News from the Field: Belle Brainiacs Learn Life Lessons Through Lemonade Stand
This summer, the Belle Brainiacs, a K–1 site of the Henry Bureau Stark Regional Office of Education 21st CCLC, planned and hosted a lemonade stand to raise money for pediatric cancer research. The fundraiser was in memory of Ty Sanford, a student at Belle Alexander who died of brain cancer when he was 5 years old.
We got the idea from Alex’s Lemonade Stand Foundation, a nonprofit that raises funds for childhood cancer research. The foundation is named for the late Alexandra "Alex" Scott, who started a lemonade stand to help children with cancer like herself. The website and the foundation were an important resource during the project. After we registered to hold a lemonade stand event, Alex’s Lemonade Stand Foundation paired us with staff who provided support and answered questions. The foundation also provided a lemonade stand kit, which included pamphlets, posters, and a children’s book to help teach students about the foundation, how it began, and where the proceeds go. Alex’s Lemonade Stand was a great help! The foundation’s materials and the project taught students about empathy as they were able to identify with the feelings of others, specifically those of Ty and Alex’s family and friends.
Two Belle Brainiacs are ready to take orders at the lemonade stand.
The lemonade stand served as a theme for many of the academic lessons during our summer program. The students worked in small groups with afterschool staff to create the signs for the lemonade stands. They learned the importance of having signs that were legible and visible to all customers and then used fine-motor skills to help create the visually appealing signage. In the area of customer service, students learned appropriate communication skills when working with customers: make eye contact, speak clearly and in an appropriate tone, use manners by saying “please” and “thank you,” and initiate the conversation with a customer by asking “How may I help you?” We incorporated math skills into the project by teaching students how to make change for customers and to think of change in terms of fractions of a dollar. In the area of science, we discussed hygiene and the importance of having a clean, neat lemonade stand: making sure spills were cleaned up, hands were washed, and that they were handling food appropriately—no fingers allowed in the customer’s cup!
Mayor Steve Looney was one of the many Kewanee community members who visited the lemonade stand.
During the first week of our 4-week summer program, we primarily worked on advertising and social skills. We held our lemonade stand on each Friday of the following three weeks. The lemonade stand operations included three stations: advertising, where students and staff held their signs and directed customers to our stand; cash register, which involved working the register to take customers’ orders and money and give correct change; and the kitchen, where students and staff made sure the lemonade was made, cups were filled, and the station was clean and neat. Every student worked at each station during our different lemonade stand events. Teamwork was a huge part of this. Although students worked in small groups, they learned that everyone had a role and had to do his or her part in order for the project to be successful.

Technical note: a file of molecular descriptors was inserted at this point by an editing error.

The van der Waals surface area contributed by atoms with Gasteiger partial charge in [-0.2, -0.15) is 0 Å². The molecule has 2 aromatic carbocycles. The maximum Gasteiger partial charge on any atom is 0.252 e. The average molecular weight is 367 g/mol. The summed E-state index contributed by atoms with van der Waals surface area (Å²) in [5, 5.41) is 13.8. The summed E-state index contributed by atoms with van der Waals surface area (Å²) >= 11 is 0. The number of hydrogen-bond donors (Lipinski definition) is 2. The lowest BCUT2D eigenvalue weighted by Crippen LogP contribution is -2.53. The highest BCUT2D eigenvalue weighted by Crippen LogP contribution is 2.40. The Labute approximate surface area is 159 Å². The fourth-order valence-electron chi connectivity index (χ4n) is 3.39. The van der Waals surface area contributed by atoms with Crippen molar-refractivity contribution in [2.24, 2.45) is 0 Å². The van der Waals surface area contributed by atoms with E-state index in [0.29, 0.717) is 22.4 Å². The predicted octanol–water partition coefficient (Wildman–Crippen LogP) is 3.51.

Our lemonade stand also got a great deal of support from the community. Kewanee mayor Steve Looney (pictured to the right) and members of the Kewanee Fire Department bought lemonade. Local businesses bought lemonade for staff and patrons, while others made donations. The Kewanee Chamber of Commerce also supplied us with a large canopy to use for shade and shelter during our event.
Belle Brainiacs pose with the Walmart Heart Foundation featuring Ty Sanford's picture.
In addition to local community support, the Walmart Heart Foundation invited us to participate in the dedication of the Walmart Heart Semi Trailer ceremony. The foundation had helped Ty with his bucket list last summer by making him an honorary truck driver. This year they put Ty’s picture on the side of their official trailer, along with others the foundation has helped. The students used their communication skills to speak publicly about the lemonade stand and how much was raised in Ty’s memory. We had originally planned to bus all of our students out to the ceremony for the dedication, but due to weather conditions we were not able to do so. Walmart Heart volunteered to bring the semi to the school so that the students could see it after the ceremony. This allowed the students to get a closer look at the semi and learn more about the Walmart Heart Foundation. It is also another example of how the community worked together to overcome a setback (weather).
This project highlights the strengths of the 21st CCLC program, giving students opportunities to learn outside of the classroom and beyond the school day. This project helped students work together with their peers and teachers as a unified team. This hands-on activity gave teachers and staff the opportunity to build more bonds with students, in turn motivating them to succeed.
The lemonade stand was a huge success in several ways. We exceeded our fundraising goal of $200 to raise $1,100 for the Alex’s Lemonade Stand Foundation. Students saw real-life applications of academic skills, and the project strengthened ties with the community. The students took great pride in their jobs and many were complimented on their efforts! Seeing them light up when a community member would speak kindly about them was such an inspiration. The hard work and generosity of our students, staff, and community members show that Kewanee is truly a small town with a big heart.